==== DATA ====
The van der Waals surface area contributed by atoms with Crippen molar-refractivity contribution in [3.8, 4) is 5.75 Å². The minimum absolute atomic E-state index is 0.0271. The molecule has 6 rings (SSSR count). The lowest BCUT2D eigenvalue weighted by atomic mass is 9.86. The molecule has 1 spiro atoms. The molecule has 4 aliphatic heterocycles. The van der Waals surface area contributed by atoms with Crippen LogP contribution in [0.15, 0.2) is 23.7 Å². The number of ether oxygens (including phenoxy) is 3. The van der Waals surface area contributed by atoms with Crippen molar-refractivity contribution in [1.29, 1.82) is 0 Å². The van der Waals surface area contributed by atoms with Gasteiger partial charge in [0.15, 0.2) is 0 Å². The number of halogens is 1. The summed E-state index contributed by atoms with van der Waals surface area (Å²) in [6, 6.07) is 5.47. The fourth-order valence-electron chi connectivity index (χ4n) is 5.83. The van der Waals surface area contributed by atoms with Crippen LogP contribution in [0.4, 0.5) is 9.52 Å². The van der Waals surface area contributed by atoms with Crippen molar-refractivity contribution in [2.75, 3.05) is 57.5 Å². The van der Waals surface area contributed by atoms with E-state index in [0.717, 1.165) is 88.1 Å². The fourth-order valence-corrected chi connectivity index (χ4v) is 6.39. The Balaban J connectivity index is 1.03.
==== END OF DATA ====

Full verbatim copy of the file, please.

The van der Waals surface area contributed by atoms with Crippen molar-refractivity contribution in [3.8, 4) is 5.75 Å². The minimum absolute atomic E-state index is 0.0271. The molecule has 6 rings (SSSR count). The lowest BCUT2D eigenvalue weighted by atomic mass is 9.86. The molecule has 1 spiro atoms. The molecule has 4 aliphatic heterocycles. The van der Waals surface area contributed by atoms with Crippen LogP contribution in [0.15, 0.2) is 23.7 Å². The number of ether oxygens (including phenoxy) is 3. The van der Waals surface area contributed by atoms with Crippen molar-refractivity contribution in [1.29, 1.82) is 0 Å². The van der Waals surface area contributed by atoms with Gasteiger partial charge in [0.15, 0.2) is 0 Å². The number of halogens is 1. The summed E-state index contributed by atoms with van der Waals surface area (Å²) in [6, 6.07) is 5.47. The fourth-order valence-electron chi connectivity index (χ4n) is 5.83. The van der Waals surface area contributed by atoms with Crippen LogP contribution in [0.4, 0.5) is 9.52 Å². The van der Waals surface area contributed by atoms with Crippen molar-refractivity contribution in [2.75, 3.05) is 57.5 Å². The van der Waals surface area contributed by atoms with E-state index in [0.717, 1.165) is 88.1 Å². The fourth-order valence-corrected chi connectivity index (χ4v) is 6.39. The Balaban J connectivity index is 1.03.